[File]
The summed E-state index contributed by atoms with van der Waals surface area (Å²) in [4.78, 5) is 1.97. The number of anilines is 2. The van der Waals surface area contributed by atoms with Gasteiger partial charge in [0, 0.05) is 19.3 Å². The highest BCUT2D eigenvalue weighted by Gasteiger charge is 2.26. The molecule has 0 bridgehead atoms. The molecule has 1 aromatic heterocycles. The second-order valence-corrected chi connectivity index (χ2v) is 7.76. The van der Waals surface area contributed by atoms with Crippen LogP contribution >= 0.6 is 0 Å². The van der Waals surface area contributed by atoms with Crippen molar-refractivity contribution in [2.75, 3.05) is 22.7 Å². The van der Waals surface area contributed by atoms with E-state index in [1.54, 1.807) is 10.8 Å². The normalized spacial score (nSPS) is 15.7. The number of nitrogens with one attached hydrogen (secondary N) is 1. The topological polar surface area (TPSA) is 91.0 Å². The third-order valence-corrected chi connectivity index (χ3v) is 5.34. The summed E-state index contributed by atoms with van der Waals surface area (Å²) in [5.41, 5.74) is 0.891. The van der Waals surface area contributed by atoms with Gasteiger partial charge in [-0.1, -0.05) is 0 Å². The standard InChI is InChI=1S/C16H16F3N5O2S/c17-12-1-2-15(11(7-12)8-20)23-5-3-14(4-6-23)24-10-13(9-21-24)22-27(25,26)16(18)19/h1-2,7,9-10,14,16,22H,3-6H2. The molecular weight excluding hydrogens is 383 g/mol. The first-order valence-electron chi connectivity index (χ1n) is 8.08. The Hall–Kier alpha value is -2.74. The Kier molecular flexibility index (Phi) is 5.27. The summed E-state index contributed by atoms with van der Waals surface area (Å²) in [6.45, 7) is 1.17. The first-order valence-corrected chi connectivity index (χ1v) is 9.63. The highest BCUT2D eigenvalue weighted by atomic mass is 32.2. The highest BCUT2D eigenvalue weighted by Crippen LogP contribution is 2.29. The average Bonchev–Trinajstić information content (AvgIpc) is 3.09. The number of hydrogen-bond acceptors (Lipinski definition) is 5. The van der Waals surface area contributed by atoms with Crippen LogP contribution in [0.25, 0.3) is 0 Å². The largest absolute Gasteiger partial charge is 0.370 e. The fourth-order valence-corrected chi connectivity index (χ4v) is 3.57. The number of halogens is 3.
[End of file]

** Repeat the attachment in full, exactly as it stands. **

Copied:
The summed E-state index contributed by atoms with van der Waals surface area (Å²) in [4.78, 5) is 1.97. The number of anilines is 2. The van der Waals surface area contributed by atoms with Gasteiger partial charge in [0, 0.05) is 19.3 Å². The highest BCUT2D eigenvalue weighted by Gasteiger charge is 2.26. The molecule has 0 bridgehead atoms. The molecule has 1 aromatic heterocycles. The second-order valence-corrected chi connectivity index (χ2v) is 7.76. The van der Waals surface area contributed by atoms with Crippen LogP contribution >= 0.6 is 0 Å². The van der Waals surface area contributed by atoms with Crippen molar-refractivity contribution in [2.75, 3.05) is 22.7 Å². The van der Waals surface area contributed by atoms with E-state index in [1.54, 1.807) is 10.8 Å². The normalized spacial score (nSPS) is 15.7. The number of nitrogens with one attached hydrogen (secondary N) is 1. The topological polar surface area (TPSA) is 91.0 Å². The third-order valence-corrected chi connectivity index (χ3v) is 5.34. The summed E-state index contributed by atoms with van der Waals surface area (Å²) in [5.41, 5.74) is 0.891. The van der Waals surface area contributed by atoms with Gasteiger partial charge in [-0.1, -0.05) is 0 Å². The standard InChI is InChI=1S/C16H16F3N5O2S/c17-12-1-2-15(11(7-12)8-20)23-5-3-14(4-6-23)24-10-13(9-21-24)22-27(25,26)16(18)19/h1-2,7,9-10,14,16,22H,3-6H2. The molecular weight excluding hydrogens is 383 g/mol. The first-order valence-electron chi connectivity index (χ1n) is 8.08. The Hall–Kier alpha value is -2.74. The Kier molecular flexibility index (Phi) is 5.27. The summed E-state index contributed by atoms with van der Waals surface area (Å²) in [6.45, 7) is 1.17. The first-order valence-corrected chi connectivity index (χ1v) is 9.63. The highest BCUT2D eigenvalue weighted by atomic mass is 32.2. The highest BCUT2D eigenvalue weighted by Crippen LogP contribution is 2.29. The average Bonchev–Trinajstić information content (AvgIpc) is 3.09. The number of hydrogen-bond acceptors (Lipinski definition) is 5. The van der Waals surface area contributed by atoms with Crippen LogP contribution in [0.25, 0.3) is 0 Å². The largest absolute Gasteiger partial charge is 0.370 e. The fourth-order valence-corrected chi connectivity index (χ4v) is 3.57. The number of halogens is 3.